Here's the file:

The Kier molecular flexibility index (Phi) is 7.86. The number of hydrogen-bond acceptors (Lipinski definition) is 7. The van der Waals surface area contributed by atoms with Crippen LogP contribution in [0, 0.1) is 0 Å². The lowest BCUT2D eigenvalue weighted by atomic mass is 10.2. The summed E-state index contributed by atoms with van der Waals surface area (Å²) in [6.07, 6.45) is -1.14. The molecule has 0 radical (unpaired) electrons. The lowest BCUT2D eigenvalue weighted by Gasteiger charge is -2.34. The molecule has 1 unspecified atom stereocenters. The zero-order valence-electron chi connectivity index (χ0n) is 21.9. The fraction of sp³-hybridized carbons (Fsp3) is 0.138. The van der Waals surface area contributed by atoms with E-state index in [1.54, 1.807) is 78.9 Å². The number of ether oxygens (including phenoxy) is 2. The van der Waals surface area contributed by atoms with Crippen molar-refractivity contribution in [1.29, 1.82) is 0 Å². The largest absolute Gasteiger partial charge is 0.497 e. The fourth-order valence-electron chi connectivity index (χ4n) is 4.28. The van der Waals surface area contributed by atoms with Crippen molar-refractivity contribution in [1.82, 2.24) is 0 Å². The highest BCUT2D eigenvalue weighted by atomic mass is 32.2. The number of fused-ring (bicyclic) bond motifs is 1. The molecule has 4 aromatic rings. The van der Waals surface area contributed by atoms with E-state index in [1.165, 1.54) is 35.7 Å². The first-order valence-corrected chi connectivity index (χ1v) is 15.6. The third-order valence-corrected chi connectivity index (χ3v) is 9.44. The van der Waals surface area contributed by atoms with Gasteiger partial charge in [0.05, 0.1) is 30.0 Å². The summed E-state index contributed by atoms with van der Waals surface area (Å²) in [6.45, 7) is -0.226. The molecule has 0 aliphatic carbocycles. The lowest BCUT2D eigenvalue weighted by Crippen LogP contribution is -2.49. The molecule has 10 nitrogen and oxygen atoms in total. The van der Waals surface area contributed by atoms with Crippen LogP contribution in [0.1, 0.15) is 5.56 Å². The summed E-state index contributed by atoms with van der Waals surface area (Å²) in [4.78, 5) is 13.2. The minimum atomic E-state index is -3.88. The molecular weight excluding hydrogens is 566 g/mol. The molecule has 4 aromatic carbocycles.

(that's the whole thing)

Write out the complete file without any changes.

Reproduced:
The Kier molecular flexibility index (Phi) is 7.86. The number of hydrogen-bond acceptors (Lipinski definition) is 7. The van der Waals surface area contributed by atoms with Crippen LogP contribution in [0, 0.1) is 0 Å². The lowest BCUT2D eigenvalue weighted by atomic mass is 10.2. The summed E-state index contributed by atoms with van der Waals surface area (Å²) in [6.07, 6.45) is -1.14. The molecule has 0 radical (unpaired) electrons. The lowest BCUT2D eigenvalue weighted by Gasteiger charge is -2.34. The molecule has 1 unspecified atom stereocenters. The zero-order valence-electron chi connectivity index (χ0n) is 21.9. The fraction of sp³-hybridized carbons (Fsp3) is 0.138. The van der Waals surface area contributed by atoms with E-state index in [1.54, 1.807) is 78.9 Å². The number of ether oxygens (including phenoxy) is 2. The van der Waals surface area contributed by atoms with Crippen molar-refractivity contribution in [1.29, 1.82) is 0 Å². The largest absolute Gasteiger partial charge is 0.497 e. The fourth-order valence-electron chi connectivity index (χ4n) is 4.28. The van der Waals surface area contributed by atoms with Crippen molar-refractivity contribution in [1.82, 2.24) is 0 Å². The highest BCUT2D eigenvalue weighted by atomic mass is 32.2. The number of fused-ring (bicyclic) bond motifs is 1. The molecule has 4 aromatic rings. The van der Waals surface area contributed by atoms with E-state index in [1.165, 1.54) is 35.7 Å². The first-order valence-corrected chi connectivity index (χ1v) is 15.6. The third-order valence-corrected chi connectivity index (χ3v) is 9.44. The van der Waals surface area contributed by atoms with Gasteiger partial charge in [0.05, 0.1) is 30.0 Å². The summed E-state index contributed by atoms with van der Waals surface area (Å²) in [6.45, 7) is -0.226. The molecule has 0 aliphatic carbocycles. The lowest BCUT2D eigenvalue weighted by Crippen LogP contribution is -2.49. The molecule has 10 nitrogen and oxygen atoms in total. The van der Waals surface area contributed by atoms with Crippen LogP contribution in [0.1, 0.15) is 5.56 Å². The summed E-state index contributed by atoms with van der Waals surface area (Å²) in [4.78, 5) is 13.2. The minimum atomic E-state index is -3.88. The molecular weight excluding hydrogens is 566 g/mol. The molecule has 4 aromatic carbocycles.